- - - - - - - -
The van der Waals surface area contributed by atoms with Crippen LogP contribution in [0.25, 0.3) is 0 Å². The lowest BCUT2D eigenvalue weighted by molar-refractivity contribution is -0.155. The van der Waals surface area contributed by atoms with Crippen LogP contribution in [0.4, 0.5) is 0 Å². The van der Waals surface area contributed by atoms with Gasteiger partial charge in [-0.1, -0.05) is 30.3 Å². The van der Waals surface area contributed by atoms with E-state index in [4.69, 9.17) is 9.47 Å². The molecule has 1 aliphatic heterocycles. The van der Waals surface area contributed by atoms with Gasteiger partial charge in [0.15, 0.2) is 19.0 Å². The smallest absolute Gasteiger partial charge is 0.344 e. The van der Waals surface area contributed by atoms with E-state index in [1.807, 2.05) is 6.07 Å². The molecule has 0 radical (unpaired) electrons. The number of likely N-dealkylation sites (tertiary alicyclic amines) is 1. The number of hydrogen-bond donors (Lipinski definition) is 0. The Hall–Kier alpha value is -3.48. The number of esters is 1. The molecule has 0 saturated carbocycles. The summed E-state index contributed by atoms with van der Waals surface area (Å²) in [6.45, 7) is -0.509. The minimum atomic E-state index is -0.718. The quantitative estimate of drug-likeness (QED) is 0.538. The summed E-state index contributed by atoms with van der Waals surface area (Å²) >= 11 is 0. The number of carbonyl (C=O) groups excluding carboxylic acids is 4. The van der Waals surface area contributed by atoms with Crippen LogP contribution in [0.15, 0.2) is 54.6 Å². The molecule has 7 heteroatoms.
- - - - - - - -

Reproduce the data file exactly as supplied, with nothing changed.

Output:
The van der Waals surface area contributed by atoms with Crippen LogP contribution in [0.25, 0.3) is 0 Å². The lowest BCUT2D eigenvalue weighted by molar-refractivity contribution is -0.155. The van der Waals surface area contributed by atoms with Crippen LogP contribution in [0.4, 0.5) is 0 Å². The van der Waals surface area contributed by atoms with Gasteiger partial charge in [-0.1, -0.05) is 30.3 Å². The van der Waals surface area contributed by atoms with E-state index in [4.69, 9.17) is 9.47 Å². The molecule has 1 aliphatic heterocycles. The van der Waals surface area contributed by atoms with Gasteiger partial charge in [0.15, 0.2) is 19.0 Å². The smallest absolute Gasteiger partial charge is 0.344 e. The van der Waals surface area contributed by atoms with E-state index in [1.807, 2.05) is 6.07 Å². The molecule has 0 radical (unpaired) electrons. The number of likely N-dealkylation sites (tertiary alicyclic amines) is 1. The number of hydrogen-bond donors (Lipinski definition) is 0. The Hall–Kier alpha value is -3.48. The number of esters is 1. The molecule has 0 saturated carbocycles. The summed E-state index contributed by atoms with van der Waals surface area (Å²) in [6.45, 7) is -0.509. The minimum atomic E-state index is -0.718. The quantitative estimate of drug-likeness (QED) is 0.538. The summed E-state index contributed by atoms with van der Waals surface area (Å²) >= 11 is 0. The number of carbonyl (C=O) groups excluding carboxylic acids is 4. The van der Waals surface area contributed by atoms with Crippen LogP contribution in [0.15, 0.2) is 54.6 Å². The molecule has 7 heteroatoms.